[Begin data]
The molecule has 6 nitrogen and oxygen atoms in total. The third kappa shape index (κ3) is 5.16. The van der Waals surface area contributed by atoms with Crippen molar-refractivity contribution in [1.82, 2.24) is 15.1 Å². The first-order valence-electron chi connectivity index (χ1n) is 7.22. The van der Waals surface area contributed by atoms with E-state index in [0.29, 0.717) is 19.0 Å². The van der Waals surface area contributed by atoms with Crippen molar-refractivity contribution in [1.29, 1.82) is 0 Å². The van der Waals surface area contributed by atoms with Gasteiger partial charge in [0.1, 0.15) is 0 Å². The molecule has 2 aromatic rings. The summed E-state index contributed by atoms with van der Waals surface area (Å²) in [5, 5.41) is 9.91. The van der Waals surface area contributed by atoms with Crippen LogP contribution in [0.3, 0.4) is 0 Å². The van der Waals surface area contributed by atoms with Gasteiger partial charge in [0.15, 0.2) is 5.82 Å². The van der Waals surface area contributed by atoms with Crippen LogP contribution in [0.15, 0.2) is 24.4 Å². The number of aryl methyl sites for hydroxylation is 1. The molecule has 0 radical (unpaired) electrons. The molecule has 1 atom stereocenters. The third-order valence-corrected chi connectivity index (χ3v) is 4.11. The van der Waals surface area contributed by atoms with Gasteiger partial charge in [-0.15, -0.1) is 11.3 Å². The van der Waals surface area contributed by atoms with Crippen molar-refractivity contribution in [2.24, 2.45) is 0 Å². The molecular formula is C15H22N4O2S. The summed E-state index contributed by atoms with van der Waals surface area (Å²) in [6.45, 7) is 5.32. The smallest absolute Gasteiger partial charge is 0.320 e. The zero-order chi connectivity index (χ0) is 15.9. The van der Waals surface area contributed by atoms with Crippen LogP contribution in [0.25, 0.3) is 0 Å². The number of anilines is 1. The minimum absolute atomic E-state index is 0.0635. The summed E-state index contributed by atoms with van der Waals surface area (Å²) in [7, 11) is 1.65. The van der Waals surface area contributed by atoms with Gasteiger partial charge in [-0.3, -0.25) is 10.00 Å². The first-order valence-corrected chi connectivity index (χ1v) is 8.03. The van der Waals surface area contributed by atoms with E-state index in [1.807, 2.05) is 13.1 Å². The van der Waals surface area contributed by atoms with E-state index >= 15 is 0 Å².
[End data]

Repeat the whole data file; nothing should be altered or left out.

The molecule has 6 nitrogen and oxygen atoms in total. The third kappa shape index (κ3) is 5.16. The van der Waals surface area contributed by atoms with Crippen molar-refractivity contribution in [1.82, 2.24) is 15.1 Å². The first-order valence-electron chi connectivity index (χ1n) is 7.22. The van der Waals surface area contributed by atoms with E-state index in [0.29, 0.717) is 19.0 Å². The van der Waals surface area contributed by atoms with Crippen molar-refractivity contribution in [1.29, 1.82) is 0 Å². The van der Waals surface area contributed by atoms with Gasteiger partial charge in [0.1, 0.15) is 0 Å². The molecule has 2 aromatic rings. The summed E-state index contributed by atoms with van der Waals surface area (Å²) in [5, 5.41) is 9.91. The van der Waals surface area contributed by atoms with Crippen LogP contribution in [0.3, 0.4) is 0 Å². The van der Waals surface area contributed by atoms with Gasteiger partial charge in [0.15, 0.2) is 5.82 Å². The van der Waals surface area contributed by atoms with Crippen LogP contribution in [0.15, 0.2) is 24.4 Å². The number of aryl methyl sites for hydroxylation is 1. The molecule has 0 radical (unpaired) electrons. The molecule has 1 atom stereocenters. The third-order valence-corrected chi connectivity index (χ3v) is 4.11. The van der Waals surface area contributed by atoms with Gasteiger partial charge in [-0.15, -0.1) is 11.3 Å². The van der Waals surface area contributed by atoms with Crippen molar-refractivity contribution in [2.24, 2.45) is 0 Å². The molecular formula is C15H22N4O2S. The summed E-state index contributed by atoms with van der Waals surface area (Å²) in [6.45, 7) is 5.32. The smallest absolute Gasteiger partial charge is 0.320 e. The zero-order chi connectivity index (χ0) is 15.9. The van der Waals surface area contributed by atoms with Crippen LogP contribution in [0.25, 0.3) is 0 Å². The number of anilines is 1. The minimum absolute atomic E-state index is 0.0635. The summed E-state index contributed by atoms with van der Waals surface area (Å²) in [7, 11) is 1.65. The van der Waals surface area contributed by atoms with Gasteiger partial charge in [-0.3, -0.25) is 10.00 Å². The first-order valence-corrected chi connectivity index (χ1v) is 8.03. The van der Waals surface area contributed by atoms with E-state index in [1.807, 2.05) is 13.1 Å². The van der Waals surface area contributed by atoms with E-state index >= 15 is 0 Å².